This poses a problem for LSPs. We’ve worked with more buyers than we can count over the course of our collective careers and we cannot honestly think of any two buyers that did things the same way. Sure, there are some similarities to be found, but for the most part, everybody has their own way of doing things. Even two different teams using the exact same CAT tool may use the available features in ways that would be unrecognizable to each other because they are dealing with different requirements, goals, budgets, stakeholders, and constraints.
If you work for an LSP, we don’t need to tell you – it’s the wild west out there, people!
Vendors adapt to fit the needs of their clients. It’s impossible for an LSP to have a single set process. An LSP project manager working with 10 different clients may have to manage 10 different processes. Managing different processes becomes even more of a challenge for the LSP project manager if some clients have different internal teams that do things differently.
The same old case for standardization
LSPs spend so much time seeking to improve efficiency through standardization that we have almost forgotten what this means. Indeed, even just typing the words improve efficiency through standardization, you may have thrown up a little in your mouth. We apologize. It is a tired concept, a cliché. However, just because it is cliché doesn’t mean there aren’t some real benefits because there are, but along with those benefits are some considerable drawbacks.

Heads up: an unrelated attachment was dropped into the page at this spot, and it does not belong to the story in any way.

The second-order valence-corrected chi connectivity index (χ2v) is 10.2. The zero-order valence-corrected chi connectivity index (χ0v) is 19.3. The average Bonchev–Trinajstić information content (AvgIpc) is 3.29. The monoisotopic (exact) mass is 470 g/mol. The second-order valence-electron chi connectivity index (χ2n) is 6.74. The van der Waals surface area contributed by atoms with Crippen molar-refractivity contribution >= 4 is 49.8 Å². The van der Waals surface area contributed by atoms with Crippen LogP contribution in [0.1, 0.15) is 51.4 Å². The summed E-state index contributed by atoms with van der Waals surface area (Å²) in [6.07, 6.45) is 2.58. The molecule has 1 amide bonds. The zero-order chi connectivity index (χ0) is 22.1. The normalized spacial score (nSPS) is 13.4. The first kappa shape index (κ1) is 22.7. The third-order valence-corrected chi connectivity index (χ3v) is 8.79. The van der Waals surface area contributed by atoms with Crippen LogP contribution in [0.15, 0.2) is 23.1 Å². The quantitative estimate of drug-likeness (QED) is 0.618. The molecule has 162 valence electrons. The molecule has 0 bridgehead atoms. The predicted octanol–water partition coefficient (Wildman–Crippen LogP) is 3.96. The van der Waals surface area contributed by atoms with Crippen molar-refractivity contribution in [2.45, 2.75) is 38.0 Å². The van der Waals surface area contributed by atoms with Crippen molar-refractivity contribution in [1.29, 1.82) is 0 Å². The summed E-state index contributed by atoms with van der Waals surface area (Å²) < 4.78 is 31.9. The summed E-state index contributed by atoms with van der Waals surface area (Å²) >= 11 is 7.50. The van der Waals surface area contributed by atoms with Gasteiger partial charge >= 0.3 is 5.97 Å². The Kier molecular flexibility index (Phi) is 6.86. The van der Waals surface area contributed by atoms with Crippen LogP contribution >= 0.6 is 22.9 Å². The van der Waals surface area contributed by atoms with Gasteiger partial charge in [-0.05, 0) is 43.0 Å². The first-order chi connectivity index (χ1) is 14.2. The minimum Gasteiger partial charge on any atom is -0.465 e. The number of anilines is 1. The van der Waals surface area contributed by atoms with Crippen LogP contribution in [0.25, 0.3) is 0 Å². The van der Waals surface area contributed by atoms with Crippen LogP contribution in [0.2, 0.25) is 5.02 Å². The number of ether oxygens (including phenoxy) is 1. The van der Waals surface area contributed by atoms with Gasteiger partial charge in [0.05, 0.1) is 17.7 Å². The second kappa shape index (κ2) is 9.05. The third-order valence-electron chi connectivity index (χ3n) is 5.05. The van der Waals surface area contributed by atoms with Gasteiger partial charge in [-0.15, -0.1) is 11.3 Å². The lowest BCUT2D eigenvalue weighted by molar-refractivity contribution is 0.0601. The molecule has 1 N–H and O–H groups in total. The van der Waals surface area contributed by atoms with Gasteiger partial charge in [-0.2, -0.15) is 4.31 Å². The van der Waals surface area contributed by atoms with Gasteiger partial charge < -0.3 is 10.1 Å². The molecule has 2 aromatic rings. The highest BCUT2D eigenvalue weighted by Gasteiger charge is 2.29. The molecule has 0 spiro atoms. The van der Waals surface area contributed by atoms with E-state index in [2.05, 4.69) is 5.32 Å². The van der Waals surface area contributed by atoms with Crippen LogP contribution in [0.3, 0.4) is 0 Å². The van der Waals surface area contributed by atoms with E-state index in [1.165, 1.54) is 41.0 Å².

What about customized, “flexible” workflows?
Can’t we do both?
Perhaps, sure. But we doubt that you can do it well. You would better serve your customers by defining your niche and then investing in improving in that area. Are you competing on cost? Then trim the process-fat and lower costs! Are you competing on service? Then hire the best PMs to hold your customers’ hands.
At the end of the day, each LSP (or maybe even each project manager) needs to define what is right for their business. There are so many different niches in which to compete that there is a time and place for every approach.
As with so many things in life, balance is the key to process standardization.
Too far to the extreme – either toward customization or toward standardization – will limit the ability to serve clients.
Here is a list of ways to achieve that balance
- Define core activities that should not change and roll out standard processes for accomplishing these
- Build in flexibility at the program or project level to be able to customize each process without straying too far from the core process
- Design modular workflows that can be plugged together rather than one overwhelming workflow that cannot be broken into smaller steps. This means that if one component needs to be changed, the whole process does not need to be thrown out
- No matter how standardized, don’t just hire button pushers for PMs. To the client, PMs are the face of the company. Hire smart people who can think “outside the process”
- This is an organizational decision. Make sure that your customers and everyone inside your organization knows where your company’s culture fits on the spectrum of standardization to customization. More importantly, make sure they know why.
- Remember that you can’t be everything to everyone. You can be ultra-standardized and compete on cost. You can be highly customized and compete on service. Or you can be somewhere in between. Pick your niche. Then get really good at competing within it.This post originally appeared on NIMDZI